I know this is only tangentially related to the topic of presidential war powers, but I think it’s important enough to discuss– the status of Iran’s nuclear program. While the recent deal doesn’t complete halt Iran’s nuclear program, it limits it enough that we can relax, at least a little bit. Even John Kerry says the deal isn’t completely comprehensive, and we still have work to do. But we’re certainly one step closer to resolving these issues and the world is at least a little bit safer now.
Today, Obama announced that he would try to take the diplomatic route on stopping Syria from using chemical weapons , an action proposed by Russia a few days ago. I absolutely commend the president on his attempts to resolve the issues in Syria diplomatically, however, I’m not sure if it will be sufficient to solve the problem. Who’s to say whether the regime will give up its chemical weapons, or if they give up some of them, who’s the say they won’t give up all of them? While getting rid of Syria’s chemical weapons is certainly a good thing, why would that stop the violence occurring there on a daily basis? It seems to simply be a band-aid solution to an underlying problem.
I honestly don’t know if I think we should intervene in Syria or not. On the one hand, I think that the violence happening there needs to be stopped before it erupts into something that destabilizes the entire Middle East, but on the other, I think about our past failed interventions in the Middle East which only resulted in worse violence and postponing problems. I also don’t know if we should support the regime or the rebels. Hell, I don’t think we even have a clear idea of who has the chemical weapons and who used them. Certain sources say the rebels have them, and other sources say the regime in Syria have and used them. It’s a massive mess with no clear solution.
And I fear that we are running out of time to make a decision. Obviously the daily killings and the current death toll is inexcusable, but I fear that Syrian instability would spill over to cause instability in the greater Middle East. If so, tensions between Iran and Israel may ratchet up to the point of no return. Terrorist organizations may get their hands on nuclear weapons and fire them against other nations. Oil prices may fluctuate to create shocks in the global economy.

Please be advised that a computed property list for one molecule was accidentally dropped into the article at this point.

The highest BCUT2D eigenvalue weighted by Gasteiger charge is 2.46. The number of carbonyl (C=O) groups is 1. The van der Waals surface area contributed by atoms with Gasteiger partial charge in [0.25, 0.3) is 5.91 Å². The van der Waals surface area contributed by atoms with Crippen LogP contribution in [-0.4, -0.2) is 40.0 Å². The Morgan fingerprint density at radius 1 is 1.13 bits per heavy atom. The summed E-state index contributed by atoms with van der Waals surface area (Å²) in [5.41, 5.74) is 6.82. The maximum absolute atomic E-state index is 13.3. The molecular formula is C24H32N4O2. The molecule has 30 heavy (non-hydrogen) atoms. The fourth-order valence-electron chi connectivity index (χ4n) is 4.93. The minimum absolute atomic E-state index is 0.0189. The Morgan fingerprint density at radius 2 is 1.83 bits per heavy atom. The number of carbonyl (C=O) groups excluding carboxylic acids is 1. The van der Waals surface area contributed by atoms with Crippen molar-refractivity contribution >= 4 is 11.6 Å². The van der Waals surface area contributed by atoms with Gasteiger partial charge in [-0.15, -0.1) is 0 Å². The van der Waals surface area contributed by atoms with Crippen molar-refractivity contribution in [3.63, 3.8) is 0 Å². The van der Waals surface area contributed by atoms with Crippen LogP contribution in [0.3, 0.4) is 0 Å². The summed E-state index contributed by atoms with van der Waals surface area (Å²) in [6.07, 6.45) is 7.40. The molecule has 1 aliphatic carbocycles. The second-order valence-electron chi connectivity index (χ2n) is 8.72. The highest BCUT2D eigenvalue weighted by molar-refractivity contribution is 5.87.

I don’t know what we should do, or if we should even do anything. But I think that the world needs to figure out how to deal with the situation in Syria as soon as possible.
For those of you who don’t know, Guantanamo Bay is an indefinite detention facility the federal government created after 9/11 in Cuba in order to interrogate suspected terrorists. This article, starting from about half-way down the page, cites the numerous examples of psychological and physical trauma that these prisoners are forced to go through on a daily basis. I definitively agree with the cited expert, Andy Worthington, that the detention facility at Guantanamo Bay should be shut down.
For starters, torture is morally repugnant. The severe psychological trauma induced from things like repetitive water-boarding, sexual assault, and other disgusting acts are human rights abuses and mentally destroy the person being tortured. The people living in Guantanamo Bay aren’t really living– they may continue to breathe, but they only exist to be tortured and have their psyches decimated. It’s atrocious.
Second, It’s illegal. Like, really really illegal. The Geneva Convention clearly indicates that torture is never okay, even upon enemy combatants. Thus, the United States, the arbitrator of international human rights and law, has been violating ILaw for the last 10 years. Being contradictory isn’t just annoying. It directly contributes to preventing the US from stopping other regimes from doing really bad things (page 13 to be exact; this article only talks about Russia, but other actors, such as China and Iran, have justified some bad policies because we violate ILaw). We are directly contributing to the destruction of the Rule of Law.
Third, we don’t even know that the detainees in the facility are terrorists– in fact, of the 166 detainees still at Gitmo, 50-60 of them have already been cleared for release. That means that even if torture is justified to get information out of the prisoners (which it’s not), the torture policies that we implement are largely ineffective. And even if everyone in the facility were terrorists, torture doesn’t work— besides the reasons cited in that link, there have been numerous instances of people admitting to doing something they didn’t do in an effort to stop being tortured. This false information prevents us responding accurately to a new terrorist threat that we tried to stop before.
It’s time that we closed down Gitmo.